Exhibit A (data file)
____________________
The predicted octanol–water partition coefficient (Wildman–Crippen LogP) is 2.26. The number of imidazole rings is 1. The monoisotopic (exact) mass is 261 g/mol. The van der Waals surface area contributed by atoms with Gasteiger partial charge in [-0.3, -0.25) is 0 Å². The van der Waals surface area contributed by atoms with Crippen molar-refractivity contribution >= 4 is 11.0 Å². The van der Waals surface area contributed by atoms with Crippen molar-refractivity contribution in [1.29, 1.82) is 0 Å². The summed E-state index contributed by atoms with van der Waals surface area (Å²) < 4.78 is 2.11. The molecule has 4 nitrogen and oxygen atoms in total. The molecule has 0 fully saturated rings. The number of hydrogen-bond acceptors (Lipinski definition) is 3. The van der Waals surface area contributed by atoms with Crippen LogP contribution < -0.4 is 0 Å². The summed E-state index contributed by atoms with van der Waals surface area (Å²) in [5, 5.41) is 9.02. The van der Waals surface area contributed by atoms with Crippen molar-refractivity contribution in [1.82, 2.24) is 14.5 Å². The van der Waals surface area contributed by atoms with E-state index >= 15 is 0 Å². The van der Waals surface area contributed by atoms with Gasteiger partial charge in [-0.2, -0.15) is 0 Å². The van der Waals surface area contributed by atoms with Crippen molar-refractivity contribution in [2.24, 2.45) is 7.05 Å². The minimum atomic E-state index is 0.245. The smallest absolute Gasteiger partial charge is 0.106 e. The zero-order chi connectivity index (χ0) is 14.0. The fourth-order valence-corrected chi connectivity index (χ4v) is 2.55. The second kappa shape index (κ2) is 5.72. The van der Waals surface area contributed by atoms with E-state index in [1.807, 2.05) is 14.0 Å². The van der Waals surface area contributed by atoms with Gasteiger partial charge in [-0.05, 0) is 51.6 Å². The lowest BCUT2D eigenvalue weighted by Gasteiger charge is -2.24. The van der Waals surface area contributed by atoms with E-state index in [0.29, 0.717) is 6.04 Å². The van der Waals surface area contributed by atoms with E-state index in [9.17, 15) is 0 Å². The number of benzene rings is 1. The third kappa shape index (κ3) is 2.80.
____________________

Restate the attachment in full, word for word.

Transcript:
The predicted octanol–water partition coefficient (Wildman–Crippen LogP) is 2.26. The number of imidazole rings is 1. The monoisotopic (exact) mass is 261 g/mol. The van der Waals surface area contributed by atoms with Gasteiger partial charge in [-0.3, -0.25) is 0 Å². The van der Waals surface area contributed by atoms with Crippen molar-refractivity contribution >= 4 is 11.0 Å². The van der Waals surface area contributed by atoms with Crippen molar-refractivity contribution in [1.29, 1.82) is 0 Å². The summed E-state index contributed by atoms with van der Waals surface area (Å²) < 4.78 is 2.11. The molecule has 4 nitrogen and oxygen atoms in total. The molecule has 0 fully saturated rings. The number of hydrogen-bond acceptors (Lipinski definition) is 3. The van der Waals surface area contributed by atoms with Crippen LogP contribution < -0.4 is 0 Å². The summed E-state index contributed by atoms with van der Waals surface area (Å²) in [5, 5.41) is 9.02. The van der Waals surface area contributed by atoms with Crippen molar-refractivity contribution in [1.82, 2.24) is 14.5 Å². The van der Waals surface area contributed by atoms with E-state index >= 15 is 0 Å². The van der Waals surface area contributed by atoms with Gasteiger partial charge in [-0.2, -0.15) is 0 Å². The van der Waals surface area contributed by atoms with Crippen molar-refractivity contribution in [2.24, 2.45) is 7.05 Å². The minimum atomic E-state index is 0.245. The smallest absolute Gasteiger partial charge is 0.106 e. The zero-order chi connectivity index (χ0) is 14.0. The fourth-order valence-corrected chi connectivity index (χ4v) is 2.55. The second kappa shape index (κ2) is 5.72. The van der Waals surface area contributed by atoms with E-state index in [1.807, 2.05) is 14.0 Å². The van der Waals surface area contributed by atoms with Gasteiger partial charge in [-0.05, 0) is 51.6 Å². The lowest BCUT2D eigenvalue weighted by Gasteiger charge is -2.24. The van der Waals surface area contributed by atoms with E-state index in [0.29, 0.717) is 6.04 Å². The van der Waals surface area contributed by atoms with E-state index in [9.17, 15) is 0 Å². The number of benzene rings is 1. The third kappa shape index (κ3) is 2.80.